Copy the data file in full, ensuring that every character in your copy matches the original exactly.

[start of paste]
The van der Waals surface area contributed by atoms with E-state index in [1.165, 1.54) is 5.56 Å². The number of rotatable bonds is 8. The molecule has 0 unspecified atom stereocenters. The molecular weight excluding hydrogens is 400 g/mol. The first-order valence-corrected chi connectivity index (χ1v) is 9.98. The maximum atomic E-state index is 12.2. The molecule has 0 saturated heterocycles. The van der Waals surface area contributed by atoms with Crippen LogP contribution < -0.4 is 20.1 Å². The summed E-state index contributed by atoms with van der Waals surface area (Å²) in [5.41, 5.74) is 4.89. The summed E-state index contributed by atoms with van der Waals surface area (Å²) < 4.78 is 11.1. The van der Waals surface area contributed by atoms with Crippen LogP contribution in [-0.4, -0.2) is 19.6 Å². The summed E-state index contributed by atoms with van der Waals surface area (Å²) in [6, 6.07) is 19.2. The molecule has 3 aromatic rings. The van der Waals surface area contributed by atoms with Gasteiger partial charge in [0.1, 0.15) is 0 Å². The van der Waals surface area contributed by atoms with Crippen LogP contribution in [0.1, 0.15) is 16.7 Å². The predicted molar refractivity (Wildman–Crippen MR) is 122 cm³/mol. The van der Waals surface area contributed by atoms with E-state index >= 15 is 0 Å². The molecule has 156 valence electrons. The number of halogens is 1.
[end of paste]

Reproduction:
The van der Waals surface area contributed by atoms with E-state index in [1.165, 1.54) is 5.56 Å². The number of rotatable bonds is 8. The molecule has 0 unspecified atom stereocenters. The molecular weight excluding hydrogens is 400 g/mol. The first-order valence-corrected chi connectivity index (χ1v) is 9.98. The maximum atomic E-state index is 12.2. The molecule has 0 saturated heterocycles. The van der Waals surface area contributed by atoms with Crippen LogP contribution < -0.4 is 20.1 Å². The summed E-state index contributed by atoms with van der Waals surface area (Å²) in [5.41, 5.74) is 4.89. The summed E-state index contributed by atoms with van der Waals surface area (Å²) < 4.78 is 11.1. The van der Waals surface area contributed by atoms with Crippen LogP contribution in [-0.4, -0.2) is 19.6 Å². The summed E-state index contributed by atoms with van der Waals surface area (Å²) in [6, 6.07) is 19.2. The molecule has 3 aromatic rings. The van der Waals surface area contributed by atoms with Gasteiger partial charge in [0.1, 0.15) is 0 Å². The van der Waals surface area contributed by atoms with Crippen LogP contribution in [0.1, 0.15) is 16.7 Å². The predicted molar refractivity (Wildman–Crippen MR) is 122 cm³/mol. The van der Waals surface area contributed by atoms with E-state index >= 15 is 0 Å². The molecule has 156 valence electrons. The number of halogens is 1.